The Nancy P is not an easy tie, but it is well worth the effort and patience required. The devil is in the details
In the video below, the fly Kelly ties is a crayfish dubbed The Nancy P, an articulated pattern he invented.
By Skip Clement
Galloup says the fly has successfully and repeatedly caught trout, big trout, in crayfish-less water and crayfish-populated waters. Always with unmistakable takes and eats. And it does not matter whether you’re in New Zealand, Sweden, Utah, or Alaska, The Nancy P crayfish will get a bite, but there are very particular details that tyers need to heed.
Crayfish [Cambarus sp. U. S. and Canada and worldwide generically referred to as a group of decapod crustaceans] are freshwater crustaceans resembling small lobsters (to which they are related). In some locations, crawfish, craydids, crawdaddies, crawdads, freshwater lobsters, mountain lobsters, rock lobsters, mudbugs, or yabbies. — Wikipedia
Taxonomically, they are members of the superfamilies Astacoidea and Parastacoidea. They breathe through feather-like gills. Some species are found in brooks and streams, where freshwater is running, while others thrive in swamps, ditches, and paddy fields. Most crayfish cannot tolerate polluted water, although some species, such as Procambarus clarkii, are hardier. Crayfish feed on animals and plants, either living or decomposing, and detritus.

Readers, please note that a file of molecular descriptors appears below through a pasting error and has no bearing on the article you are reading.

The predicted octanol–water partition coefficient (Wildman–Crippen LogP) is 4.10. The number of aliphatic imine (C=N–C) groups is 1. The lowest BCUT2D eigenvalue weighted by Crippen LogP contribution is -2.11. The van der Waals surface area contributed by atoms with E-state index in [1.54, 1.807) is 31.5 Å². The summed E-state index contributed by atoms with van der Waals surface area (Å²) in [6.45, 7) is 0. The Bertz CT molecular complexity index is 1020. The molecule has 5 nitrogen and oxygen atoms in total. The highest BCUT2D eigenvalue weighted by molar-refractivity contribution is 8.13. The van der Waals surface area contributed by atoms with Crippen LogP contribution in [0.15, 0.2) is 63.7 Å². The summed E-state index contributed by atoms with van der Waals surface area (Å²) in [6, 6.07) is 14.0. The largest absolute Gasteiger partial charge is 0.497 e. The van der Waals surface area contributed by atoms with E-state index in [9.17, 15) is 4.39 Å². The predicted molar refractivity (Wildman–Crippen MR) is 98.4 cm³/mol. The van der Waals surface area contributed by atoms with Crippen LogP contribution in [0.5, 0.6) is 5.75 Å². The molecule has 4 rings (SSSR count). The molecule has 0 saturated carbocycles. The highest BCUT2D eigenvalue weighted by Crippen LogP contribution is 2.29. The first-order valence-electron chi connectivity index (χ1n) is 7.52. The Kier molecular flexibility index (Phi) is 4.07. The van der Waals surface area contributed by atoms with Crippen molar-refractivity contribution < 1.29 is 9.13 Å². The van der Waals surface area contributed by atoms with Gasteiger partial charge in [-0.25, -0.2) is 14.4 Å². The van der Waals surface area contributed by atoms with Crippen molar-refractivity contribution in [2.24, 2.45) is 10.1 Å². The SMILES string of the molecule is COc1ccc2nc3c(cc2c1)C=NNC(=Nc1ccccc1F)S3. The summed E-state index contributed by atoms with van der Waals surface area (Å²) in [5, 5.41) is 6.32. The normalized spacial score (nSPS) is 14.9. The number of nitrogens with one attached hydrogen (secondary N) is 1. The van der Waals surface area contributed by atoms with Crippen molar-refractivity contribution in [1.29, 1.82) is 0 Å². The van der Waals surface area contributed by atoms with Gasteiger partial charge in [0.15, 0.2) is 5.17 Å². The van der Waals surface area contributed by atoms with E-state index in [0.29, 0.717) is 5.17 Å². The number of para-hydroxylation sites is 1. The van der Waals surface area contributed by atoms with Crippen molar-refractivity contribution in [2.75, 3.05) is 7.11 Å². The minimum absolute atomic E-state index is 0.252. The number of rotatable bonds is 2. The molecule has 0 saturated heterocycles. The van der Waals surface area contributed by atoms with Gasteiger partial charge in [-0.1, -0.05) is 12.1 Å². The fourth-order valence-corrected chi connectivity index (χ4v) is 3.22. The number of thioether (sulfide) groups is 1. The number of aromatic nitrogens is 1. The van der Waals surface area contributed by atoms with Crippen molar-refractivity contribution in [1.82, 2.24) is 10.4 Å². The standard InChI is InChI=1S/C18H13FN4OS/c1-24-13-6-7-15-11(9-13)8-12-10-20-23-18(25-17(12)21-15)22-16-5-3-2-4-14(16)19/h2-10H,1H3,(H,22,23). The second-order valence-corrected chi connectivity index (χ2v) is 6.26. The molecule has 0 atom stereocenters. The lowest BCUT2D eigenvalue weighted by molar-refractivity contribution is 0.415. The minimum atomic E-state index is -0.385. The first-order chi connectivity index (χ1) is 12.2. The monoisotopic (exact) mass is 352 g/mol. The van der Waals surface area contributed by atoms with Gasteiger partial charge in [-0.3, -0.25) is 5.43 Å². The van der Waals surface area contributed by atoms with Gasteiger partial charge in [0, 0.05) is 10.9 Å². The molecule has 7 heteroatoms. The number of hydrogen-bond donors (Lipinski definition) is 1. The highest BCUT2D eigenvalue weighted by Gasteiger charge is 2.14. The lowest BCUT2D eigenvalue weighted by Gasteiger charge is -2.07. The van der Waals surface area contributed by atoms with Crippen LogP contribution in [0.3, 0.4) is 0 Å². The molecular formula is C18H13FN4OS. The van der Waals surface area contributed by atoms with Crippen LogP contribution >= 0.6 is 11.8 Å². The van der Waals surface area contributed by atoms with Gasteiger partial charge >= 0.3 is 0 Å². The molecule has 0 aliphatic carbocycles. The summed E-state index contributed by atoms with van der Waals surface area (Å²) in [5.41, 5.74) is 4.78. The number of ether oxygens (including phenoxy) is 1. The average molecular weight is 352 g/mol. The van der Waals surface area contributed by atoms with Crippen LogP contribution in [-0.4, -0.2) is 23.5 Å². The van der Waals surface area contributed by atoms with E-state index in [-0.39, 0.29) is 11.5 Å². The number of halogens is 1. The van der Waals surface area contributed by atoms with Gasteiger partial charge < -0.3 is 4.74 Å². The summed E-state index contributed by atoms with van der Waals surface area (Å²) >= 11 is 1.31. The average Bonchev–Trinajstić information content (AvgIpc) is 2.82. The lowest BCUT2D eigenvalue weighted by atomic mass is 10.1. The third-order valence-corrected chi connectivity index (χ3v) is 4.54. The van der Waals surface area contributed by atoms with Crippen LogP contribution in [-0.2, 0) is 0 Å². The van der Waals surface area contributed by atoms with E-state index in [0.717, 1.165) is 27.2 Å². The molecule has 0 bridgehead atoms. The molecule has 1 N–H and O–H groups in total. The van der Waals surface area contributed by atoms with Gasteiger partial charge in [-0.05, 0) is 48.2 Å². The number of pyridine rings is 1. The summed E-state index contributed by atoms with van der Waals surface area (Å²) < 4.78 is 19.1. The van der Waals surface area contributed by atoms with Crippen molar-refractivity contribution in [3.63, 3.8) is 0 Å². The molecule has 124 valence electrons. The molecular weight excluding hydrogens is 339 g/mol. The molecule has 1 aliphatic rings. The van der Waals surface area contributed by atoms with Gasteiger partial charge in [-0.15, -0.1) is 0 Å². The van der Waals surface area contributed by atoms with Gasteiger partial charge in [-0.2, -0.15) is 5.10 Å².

The Tasmanian giant freshwater crayfish (Astacopsis gouldi), also called Tasmanian giant freshwater lobster, is the largest freshwater invertebrate and the largest freshwater crayfish species globally and comes in at 13-pounds. — Wikipedia
Galloup believes that by articulating the fly it increases by exaggeration the size of the Uropod, or “tail,” which provides propulsion and is also the tigger for trouts and other carnivores that the food truck is here.
Also in this video, Galloup shares some hard-earned fly fishing and fly tying tips, including the importance of the gap between hooks of an articulated fly, which is in the Nancy P one of the determinants of whether you’re fishing a clump or a tasty meal for the intended dinner guest.
The featured image, an illustration of the rainbow trout, brown trout, and brook trout by the well-known and award winning watercolorist, Thom Glace. Exhibited with permission.